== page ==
Sundance 2014: IFC Midnight Nabs Aussie Horror THE BABADOOK

Ben Umstead, East Coast Editor
No doubt a high point for many of us Twitchers at Sundance, Jennifer Kent's storybook monster turned real monster tale The Babadook also caught on with much of the Park City audience. Which means it was only going to be a very, very short matter of time before the film got distribution. And so it is that IFC Midnight has picked up Kent's debut for the U.S. and Latin America. No word on when the film will hit screens big and small, but let's just assume it'll be later this year.

In the meantime, check out Todd's favorable review right here.

PARK CITY, UTAH (January 25, 2014) - IFC Midnight announced today from the 2014 Sundance Film Festival that the company is acquiring U.S. and Latin American rights to Jennifer Kent's psychological horror film THE BABADOOK. The film, with a screenplay by Kent, stars actress Essie Davis in a breakout role as a single mother who must cope with her troubled son and the shadowy monster that has taken over their home.  The film was produced by Kristina Ceyton (Causeway Films) and Kristian Moliere, and executive produced by Jonathan Page, Michael Tear, Jan Chapman, and Jeff Harrison.  The film made its World Premiere this week in the Midnight Section at the 2014 Sundance Film Festival.  Entertainment One Films International (eOne) handles international rights to the film.

 

Jennifer Kent 's remarkable debut feature tells the story of a single mother named Amelia (Australian actress Essie Davis in a critically hailed breakthrough performance).  She is plagued by the violent death of her husband, and forced to battle with her troubled son's nighttime fear of a shadowy monster.  At odds with her own child and this terrifying presence in her home, she is forced to confront this dark entity lurking in her house. With echoes of past and contemporary classics like Rosemary's BabyThe TenantThe Exorcist, The Omen and Let the Right One In, the film is an exquisitely crafted tale starring Davis and young newcomer Noah Wiseman. The supporting cast includes Daniel Henshall, Hayley McElhinney, Barbara West, and Ben Winspear.


Jonathan Sehring, President of Sundance Selects/IFC Films, said: "This is an extraordinary debut feature from a brilliant Australian filmmaker named Jennifer Kent who has crafted the perfect classic horror film.  We were blown away by the two lead performances in the film, and we believe that people will see this film and realize that Jennifer Kent has arrived as one of the great new horror filmmakers."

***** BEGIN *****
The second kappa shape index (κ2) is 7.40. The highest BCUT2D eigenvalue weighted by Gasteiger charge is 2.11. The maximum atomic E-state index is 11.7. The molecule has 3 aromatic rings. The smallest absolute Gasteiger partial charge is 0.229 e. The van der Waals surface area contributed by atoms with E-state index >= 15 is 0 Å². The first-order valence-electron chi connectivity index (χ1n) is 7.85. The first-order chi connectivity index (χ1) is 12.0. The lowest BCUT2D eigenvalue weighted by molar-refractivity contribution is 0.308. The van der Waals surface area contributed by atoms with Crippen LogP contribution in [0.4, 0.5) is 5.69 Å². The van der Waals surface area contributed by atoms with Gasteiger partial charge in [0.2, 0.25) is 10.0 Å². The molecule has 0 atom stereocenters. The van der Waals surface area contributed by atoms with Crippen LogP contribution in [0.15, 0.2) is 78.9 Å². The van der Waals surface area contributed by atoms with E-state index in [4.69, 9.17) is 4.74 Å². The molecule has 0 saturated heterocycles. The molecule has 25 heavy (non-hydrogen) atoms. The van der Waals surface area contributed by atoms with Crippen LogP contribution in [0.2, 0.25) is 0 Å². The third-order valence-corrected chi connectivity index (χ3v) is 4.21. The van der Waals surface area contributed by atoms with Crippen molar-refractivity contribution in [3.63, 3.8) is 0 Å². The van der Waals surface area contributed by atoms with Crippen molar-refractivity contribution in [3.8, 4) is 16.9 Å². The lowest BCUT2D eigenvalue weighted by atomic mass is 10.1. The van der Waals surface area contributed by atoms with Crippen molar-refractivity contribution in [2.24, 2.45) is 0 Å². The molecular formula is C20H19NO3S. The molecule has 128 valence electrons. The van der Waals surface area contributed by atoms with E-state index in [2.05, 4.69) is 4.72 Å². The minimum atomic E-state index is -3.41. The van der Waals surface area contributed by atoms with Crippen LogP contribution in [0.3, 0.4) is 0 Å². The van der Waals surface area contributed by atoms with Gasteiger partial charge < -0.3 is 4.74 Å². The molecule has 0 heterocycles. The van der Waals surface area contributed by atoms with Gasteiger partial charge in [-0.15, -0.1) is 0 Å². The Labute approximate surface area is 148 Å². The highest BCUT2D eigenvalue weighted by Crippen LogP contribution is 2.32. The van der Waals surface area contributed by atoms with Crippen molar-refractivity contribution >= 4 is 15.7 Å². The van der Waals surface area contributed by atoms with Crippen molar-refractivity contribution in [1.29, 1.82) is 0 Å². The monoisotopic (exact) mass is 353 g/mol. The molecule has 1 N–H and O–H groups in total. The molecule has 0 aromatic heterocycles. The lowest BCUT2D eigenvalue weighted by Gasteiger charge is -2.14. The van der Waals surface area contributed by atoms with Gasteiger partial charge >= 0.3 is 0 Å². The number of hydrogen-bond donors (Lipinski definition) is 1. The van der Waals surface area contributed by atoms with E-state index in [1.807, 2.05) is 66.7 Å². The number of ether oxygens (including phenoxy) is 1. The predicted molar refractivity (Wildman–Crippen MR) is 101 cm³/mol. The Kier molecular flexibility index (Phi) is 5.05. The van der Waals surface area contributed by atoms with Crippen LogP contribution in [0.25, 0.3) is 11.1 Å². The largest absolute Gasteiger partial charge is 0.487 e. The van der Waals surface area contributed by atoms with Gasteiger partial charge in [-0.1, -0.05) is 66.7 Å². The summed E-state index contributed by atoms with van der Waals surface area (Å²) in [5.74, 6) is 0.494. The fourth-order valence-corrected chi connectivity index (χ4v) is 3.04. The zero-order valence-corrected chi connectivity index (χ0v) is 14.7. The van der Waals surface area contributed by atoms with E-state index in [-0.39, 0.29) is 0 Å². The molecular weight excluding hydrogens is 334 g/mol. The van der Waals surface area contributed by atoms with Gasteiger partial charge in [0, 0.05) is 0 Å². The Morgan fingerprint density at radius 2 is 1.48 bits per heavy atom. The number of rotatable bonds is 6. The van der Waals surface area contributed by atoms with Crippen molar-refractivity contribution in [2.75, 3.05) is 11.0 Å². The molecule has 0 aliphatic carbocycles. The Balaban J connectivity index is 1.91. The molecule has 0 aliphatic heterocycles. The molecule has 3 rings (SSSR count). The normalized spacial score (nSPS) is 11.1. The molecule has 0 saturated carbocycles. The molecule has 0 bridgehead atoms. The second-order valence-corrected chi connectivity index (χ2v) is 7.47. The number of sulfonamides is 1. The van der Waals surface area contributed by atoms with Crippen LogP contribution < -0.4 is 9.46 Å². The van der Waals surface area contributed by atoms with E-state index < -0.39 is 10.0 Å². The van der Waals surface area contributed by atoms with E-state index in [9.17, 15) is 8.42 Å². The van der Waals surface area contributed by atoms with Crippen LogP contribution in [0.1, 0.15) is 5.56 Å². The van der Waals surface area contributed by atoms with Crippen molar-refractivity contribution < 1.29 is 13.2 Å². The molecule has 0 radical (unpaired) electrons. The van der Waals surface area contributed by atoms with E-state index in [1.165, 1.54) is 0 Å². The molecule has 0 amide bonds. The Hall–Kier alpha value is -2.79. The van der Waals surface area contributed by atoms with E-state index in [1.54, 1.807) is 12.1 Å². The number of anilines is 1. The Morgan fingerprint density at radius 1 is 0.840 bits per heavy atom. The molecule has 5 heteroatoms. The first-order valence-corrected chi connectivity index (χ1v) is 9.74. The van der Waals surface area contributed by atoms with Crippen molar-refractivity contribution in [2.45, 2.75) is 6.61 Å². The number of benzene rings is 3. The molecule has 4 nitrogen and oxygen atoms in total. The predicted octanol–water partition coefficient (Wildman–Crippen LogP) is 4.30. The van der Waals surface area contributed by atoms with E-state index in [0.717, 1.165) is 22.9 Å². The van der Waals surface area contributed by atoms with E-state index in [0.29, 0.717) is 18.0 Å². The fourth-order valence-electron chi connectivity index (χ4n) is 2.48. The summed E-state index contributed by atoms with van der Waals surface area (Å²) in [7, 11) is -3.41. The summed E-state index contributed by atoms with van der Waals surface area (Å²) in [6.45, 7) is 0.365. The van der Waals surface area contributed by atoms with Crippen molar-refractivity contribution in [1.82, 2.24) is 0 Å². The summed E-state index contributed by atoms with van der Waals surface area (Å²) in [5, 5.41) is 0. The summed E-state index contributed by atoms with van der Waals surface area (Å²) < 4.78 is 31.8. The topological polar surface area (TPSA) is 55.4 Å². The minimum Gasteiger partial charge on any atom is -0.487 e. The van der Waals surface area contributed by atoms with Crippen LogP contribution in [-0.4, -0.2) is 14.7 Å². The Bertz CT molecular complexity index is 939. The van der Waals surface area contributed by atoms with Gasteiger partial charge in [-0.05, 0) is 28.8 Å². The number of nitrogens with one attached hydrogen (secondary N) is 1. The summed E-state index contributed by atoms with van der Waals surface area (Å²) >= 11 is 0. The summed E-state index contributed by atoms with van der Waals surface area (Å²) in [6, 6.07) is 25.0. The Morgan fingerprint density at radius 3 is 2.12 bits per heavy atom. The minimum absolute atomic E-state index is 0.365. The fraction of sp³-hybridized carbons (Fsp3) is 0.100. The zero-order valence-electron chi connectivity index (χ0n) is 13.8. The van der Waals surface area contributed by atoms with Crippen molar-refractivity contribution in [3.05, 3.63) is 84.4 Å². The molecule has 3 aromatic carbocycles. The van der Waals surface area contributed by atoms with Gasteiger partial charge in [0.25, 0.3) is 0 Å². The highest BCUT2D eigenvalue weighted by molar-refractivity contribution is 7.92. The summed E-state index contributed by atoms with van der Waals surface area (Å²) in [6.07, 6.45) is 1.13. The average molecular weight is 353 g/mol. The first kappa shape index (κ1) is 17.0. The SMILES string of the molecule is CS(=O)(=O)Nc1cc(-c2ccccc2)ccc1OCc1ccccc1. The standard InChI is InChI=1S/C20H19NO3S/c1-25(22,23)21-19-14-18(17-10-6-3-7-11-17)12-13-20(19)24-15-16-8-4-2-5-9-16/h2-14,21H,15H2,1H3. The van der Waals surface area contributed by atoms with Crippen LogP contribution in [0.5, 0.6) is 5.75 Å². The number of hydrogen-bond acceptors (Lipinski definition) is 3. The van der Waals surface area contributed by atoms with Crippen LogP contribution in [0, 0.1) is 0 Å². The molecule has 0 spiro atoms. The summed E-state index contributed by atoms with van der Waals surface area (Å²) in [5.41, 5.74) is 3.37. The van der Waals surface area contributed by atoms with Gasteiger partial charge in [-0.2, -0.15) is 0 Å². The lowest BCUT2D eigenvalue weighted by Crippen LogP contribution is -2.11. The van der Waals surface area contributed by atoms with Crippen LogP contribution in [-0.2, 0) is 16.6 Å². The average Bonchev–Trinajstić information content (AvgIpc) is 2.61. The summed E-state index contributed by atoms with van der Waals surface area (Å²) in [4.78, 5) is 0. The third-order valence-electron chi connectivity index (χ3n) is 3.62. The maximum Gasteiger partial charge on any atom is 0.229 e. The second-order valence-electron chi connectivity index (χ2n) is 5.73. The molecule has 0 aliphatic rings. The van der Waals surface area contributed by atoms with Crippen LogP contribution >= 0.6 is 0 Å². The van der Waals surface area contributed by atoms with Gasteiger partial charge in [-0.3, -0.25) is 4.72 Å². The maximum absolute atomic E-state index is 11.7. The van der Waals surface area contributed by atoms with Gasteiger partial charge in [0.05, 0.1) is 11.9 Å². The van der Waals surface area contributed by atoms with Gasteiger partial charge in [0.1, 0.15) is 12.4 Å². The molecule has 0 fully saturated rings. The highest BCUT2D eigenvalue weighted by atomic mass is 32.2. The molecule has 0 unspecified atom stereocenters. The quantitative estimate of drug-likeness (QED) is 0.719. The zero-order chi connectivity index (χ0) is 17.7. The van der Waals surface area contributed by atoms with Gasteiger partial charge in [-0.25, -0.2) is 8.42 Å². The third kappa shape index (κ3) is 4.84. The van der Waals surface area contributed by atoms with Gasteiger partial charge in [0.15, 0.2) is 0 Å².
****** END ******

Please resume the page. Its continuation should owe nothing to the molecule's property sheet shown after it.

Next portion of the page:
The film made its mark terrifying audiences and critics alike at the festival. Josh Rothkopf at Time Out NY @joshrothkopf tweeted: "Writing about THE BABADOOK (★★★★★): hugely pleasurable. Thinking about it at 3am in a strange condo: not so much."  Noel Murray at The Dissolve wrote: "Simply put: This movie is absolutely terrifying, from its guttural croaks ("baaa baaa dook dook dooooook...") to the creepy design of The Babadook itself," and via @Noelmu tweeted: "Recommendation/warning: You can't get rid of THE BABADOOK. #Sundance." Anthony Breznican at Entertainment Weekly @Breznican tweeted: "Pulling the covers up extra tight tonight, thanks to @TheBabadook #Sundance midnight movie." Brian Tallerico at Roger Ebert.com @Brian_Tallerico tweeted: "THE BABADOOK: Nothing is scarier than parenthood. Echoes of The Orphanage & The Shining herald a major new talent. William Goss at Film.com @williambgoss tweeted: "The Babadook: yeah, that might be the creepiest goddamn thing in ages. #Sundance," and Sam Adams at The Philadelphia Inquirer @SamuelAAdams tweeted: "If you weren't in Park City's Egyptian Theatre last night, you missed #Sundance2014's first flat-out masterpiece."

  

"Sundance audiences and U.S. critics have thrilled to The Babadook's chills. It's fantastic that IFC Midnight has done the same, and that this impressive debut feature will find a home with wider American audiences," said Screen Australia's Head of Marketing Kathleen Drumm.  Screen Australia, the chief funding body for the Australian screen production industry, is a major investor in the film and supported its promotional efforts in Sundance.

 

     
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